When Abraham Lincoln was inaugurated into his first term, the country did not know much about its new president. Asked to describe his education for a biographical sketch in the Dictionary of Congress, Lincoln replied with one word: “defective.” Members of the cabinet and Congress worried that Lincoln’s backwoods education and inexperience as an administrator offered little hope on the brink of civil war. Their fears were further fueled by off-the-cuff speeches Lincoln gave on his extended train trip from Springfield to Washington before the swearing-in. His Farewell Address has gone down in history as a masterpiece. But his telling the crowds in Philadelphia “I would rather be assassinated on the spot than to surrender it [the Union]” lacked the circumspection most felt was a prerequisite to his office.
In his book The Eloquent President, Ronald C. White Jr. illustrates Lincoln’s political maturation, tracing his trajectory in the simplicity and grace of his words. White believes that the quality of the president’s rhetoric was no less than the thread that held the Union together. He laments that we have no recording of Lincoln’s voice. By contemporary accounts, it was a high falsetto and carried for long distances, an asset that would be necessary as the crowds swelled to hear him. More than 1,000 people came to bid him farewell at the Springfield train station on Feb. 11, 1861. He hadn’t written a speech but had been thinking about what to say to those with whom he had lived for a quarter-century. When the train left the station, a reporter asked him to write out the remarks he had just delivered.
Echoes of the precision and poetry in those 152 words will appear in the speeches Lincoln would deliver as president. He was fond of parallel structures: “Here my children have been born, and one is buried.” He knew that alliteration helps a listener remember what has been said; in his Inaugural Address he would speak of not breaking the bonds of affection, and shortly thereafter of battlefields and the “better angels of our nature.” Assonance lent his words a poetic quality: Instead of simply saying “I close,” he said, “I am loth to close.” Lincoln knew about sound long before the advent of the sound bite.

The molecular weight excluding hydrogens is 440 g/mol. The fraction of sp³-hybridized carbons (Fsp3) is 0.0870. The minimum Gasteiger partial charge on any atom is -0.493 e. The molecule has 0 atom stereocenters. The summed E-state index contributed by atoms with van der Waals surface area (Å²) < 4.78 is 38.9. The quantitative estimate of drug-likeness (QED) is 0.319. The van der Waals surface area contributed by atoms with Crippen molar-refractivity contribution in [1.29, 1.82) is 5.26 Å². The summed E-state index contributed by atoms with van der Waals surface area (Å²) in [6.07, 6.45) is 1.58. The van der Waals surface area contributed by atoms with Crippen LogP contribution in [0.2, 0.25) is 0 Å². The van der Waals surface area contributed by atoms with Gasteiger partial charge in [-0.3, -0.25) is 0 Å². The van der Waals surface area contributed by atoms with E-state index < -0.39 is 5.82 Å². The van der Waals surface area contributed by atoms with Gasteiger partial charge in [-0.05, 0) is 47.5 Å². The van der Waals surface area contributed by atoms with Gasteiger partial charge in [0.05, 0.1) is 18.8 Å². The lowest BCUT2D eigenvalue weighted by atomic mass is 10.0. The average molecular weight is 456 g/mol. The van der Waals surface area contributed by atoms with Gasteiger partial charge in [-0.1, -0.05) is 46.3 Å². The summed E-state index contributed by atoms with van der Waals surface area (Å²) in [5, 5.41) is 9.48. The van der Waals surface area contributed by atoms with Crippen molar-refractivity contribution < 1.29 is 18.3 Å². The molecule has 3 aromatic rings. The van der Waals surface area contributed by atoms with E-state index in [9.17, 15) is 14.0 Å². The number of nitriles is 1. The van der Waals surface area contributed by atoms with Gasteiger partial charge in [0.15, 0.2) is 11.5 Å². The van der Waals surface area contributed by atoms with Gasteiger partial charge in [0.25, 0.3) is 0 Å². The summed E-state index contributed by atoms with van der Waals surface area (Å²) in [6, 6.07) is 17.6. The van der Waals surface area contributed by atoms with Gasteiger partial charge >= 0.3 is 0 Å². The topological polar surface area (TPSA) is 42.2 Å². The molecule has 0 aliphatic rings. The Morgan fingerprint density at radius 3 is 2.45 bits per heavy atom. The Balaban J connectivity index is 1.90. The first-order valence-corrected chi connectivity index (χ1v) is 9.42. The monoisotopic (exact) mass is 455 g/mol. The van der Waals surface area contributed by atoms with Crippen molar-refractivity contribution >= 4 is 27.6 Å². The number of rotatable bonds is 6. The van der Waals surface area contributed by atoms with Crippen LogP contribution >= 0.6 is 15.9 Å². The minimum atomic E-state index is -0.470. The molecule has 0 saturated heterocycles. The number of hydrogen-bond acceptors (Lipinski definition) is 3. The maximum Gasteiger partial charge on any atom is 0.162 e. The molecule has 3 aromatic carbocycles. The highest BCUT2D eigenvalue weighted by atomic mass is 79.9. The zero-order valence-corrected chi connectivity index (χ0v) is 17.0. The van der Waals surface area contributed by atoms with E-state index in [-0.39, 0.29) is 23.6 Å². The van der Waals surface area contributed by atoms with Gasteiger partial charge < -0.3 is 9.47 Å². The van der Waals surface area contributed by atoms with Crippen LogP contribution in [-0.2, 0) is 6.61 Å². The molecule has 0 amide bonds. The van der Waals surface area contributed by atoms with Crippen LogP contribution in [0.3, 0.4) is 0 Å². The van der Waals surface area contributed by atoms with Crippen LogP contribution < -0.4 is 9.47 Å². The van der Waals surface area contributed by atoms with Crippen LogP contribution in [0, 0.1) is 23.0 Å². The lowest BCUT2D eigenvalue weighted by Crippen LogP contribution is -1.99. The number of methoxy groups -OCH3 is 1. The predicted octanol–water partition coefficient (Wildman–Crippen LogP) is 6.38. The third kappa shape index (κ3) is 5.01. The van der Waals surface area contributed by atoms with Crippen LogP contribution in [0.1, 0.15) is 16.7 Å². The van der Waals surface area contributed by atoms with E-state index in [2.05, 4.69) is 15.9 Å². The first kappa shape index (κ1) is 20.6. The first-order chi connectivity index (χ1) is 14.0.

It is now commonplace for presidents to rely on cadres of speechwriters to put their (or at least what we hope are their) thoughts into words. Although we may like to think that Lincoln wrote every word himself, this is not the case. Men such as Secretary of State William H. Seward were extremely important in helping Lincoln shape his ideas. White shows us the process of draft and revision. If Seward is on target with a particular tone that needs to be taken, however, it is Lincoln who tunes the sentiment to exactly the right pitch.
All of Lincoln’s major speeches are
here. White suggests that we read them aloud. Doing so, we
realize the powerful, visceral potential words possess, and we can almost hear that high falsetto voice ringing in our ears.
The event begins at 9 a.m. Saturday, Feb. 12. For more information on the series, contact Tim Townsend at 217-492-4241, ext. 241. White is also scheduled to appear Sunday, Feb. 13, at First Presbyterian Church, 321 S. Seventh St.